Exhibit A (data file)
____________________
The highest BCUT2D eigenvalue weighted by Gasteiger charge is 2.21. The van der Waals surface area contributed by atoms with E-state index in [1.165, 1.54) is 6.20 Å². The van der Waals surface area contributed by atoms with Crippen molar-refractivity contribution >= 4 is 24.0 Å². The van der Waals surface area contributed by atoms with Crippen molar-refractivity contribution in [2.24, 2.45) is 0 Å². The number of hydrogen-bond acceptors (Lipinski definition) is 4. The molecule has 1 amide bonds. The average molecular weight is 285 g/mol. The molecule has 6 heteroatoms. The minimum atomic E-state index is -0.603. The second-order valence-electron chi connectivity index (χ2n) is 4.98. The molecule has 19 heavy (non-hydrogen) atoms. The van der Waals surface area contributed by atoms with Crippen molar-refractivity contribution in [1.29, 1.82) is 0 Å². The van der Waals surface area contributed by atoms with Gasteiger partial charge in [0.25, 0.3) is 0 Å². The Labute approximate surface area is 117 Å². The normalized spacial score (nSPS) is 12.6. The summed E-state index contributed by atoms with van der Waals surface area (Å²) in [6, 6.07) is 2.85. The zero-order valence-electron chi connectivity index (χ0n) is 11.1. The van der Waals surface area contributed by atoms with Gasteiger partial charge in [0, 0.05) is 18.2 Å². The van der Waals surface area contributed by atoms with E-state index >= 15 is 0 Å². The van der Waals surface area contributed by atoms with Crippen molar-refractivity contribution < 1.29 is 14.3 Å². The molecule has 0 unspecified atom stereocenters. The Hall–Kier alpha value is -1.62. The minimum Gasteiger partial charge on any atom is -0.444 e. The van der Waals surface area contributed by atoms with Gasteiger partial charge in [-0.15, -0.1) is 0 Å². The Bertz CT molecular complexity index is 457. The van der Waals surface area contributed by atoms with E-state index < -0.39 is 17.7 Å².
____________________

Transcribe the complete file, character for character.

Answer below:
The highest BCUT2D eigenvalue weighted by Gasteiger charge is 2.21. The van der Waals surface area contributed by atoms with E-state index in [1.165, 1.54) is 6.20 Å². The van der Waals surface area contributed by atoms with Crippen molar-refractivity contribution >= 4 is 24.0 Å². The van der Waals surface area contributed by atoms with Crippen molar-refractivity contribution in [2.24, 2.45) is 0 Å². The number of hydrogen-bond acceptors (Lipinski definition) is 4. The molecule has 1 amide bonds. The average molecular weight is 285 g/mol. The molecule has 6 heteroatoms. The minimum atomic E-state index is -0.603. The second-order valence-electron chi connectivity index (χ2n) is 4.98. The molecule has 19 heavy (non-hydrogen) atoms. The van der Waals surface area contributed by atoms with Crippen molar-refractivity contribution in [1.29, 1.82) is 0 Å². The van der Waals surface area contributed by atoms with Gasteiger partial charge in [0.25, 0.3) is 0 Å². The Labute approximate surface area is 117 Å². The normalized spacial score (nSPS) is 12.6. The summed E-state index contributed by atoms with van der Waals surface area (Å²) in [6, 6.07) is 2.85. The zero-order valence-electron chi connectivity index (χ0n) is 11.1. The van der Waals surface area contributed by atoms with Gasteiger partial charge in [0, 0.05) is 18.2 Å². The van der Waals surface area contributed by atoms with E-state index >= 15 is 0 Å². The van der Waals surface area contributed by atoms with Crippen molar-refractivity contribution < 1.29 is 14.3 Å². The molecule has 0 unspecified atom stereocenters. The Hall–Kier alpha value is -1.62. The minimum Gasteiger partial charge on any atom is -0.444 e. The van der Waals surface area contributed by atoms with Gasteiger partial charge in [-0.15, -0.1) is 0 Å². The Bertz CT molecular complexity index is 457. The van der Waals surface area contributed by atoms with E-state index < -0.39 is 17.7 Å².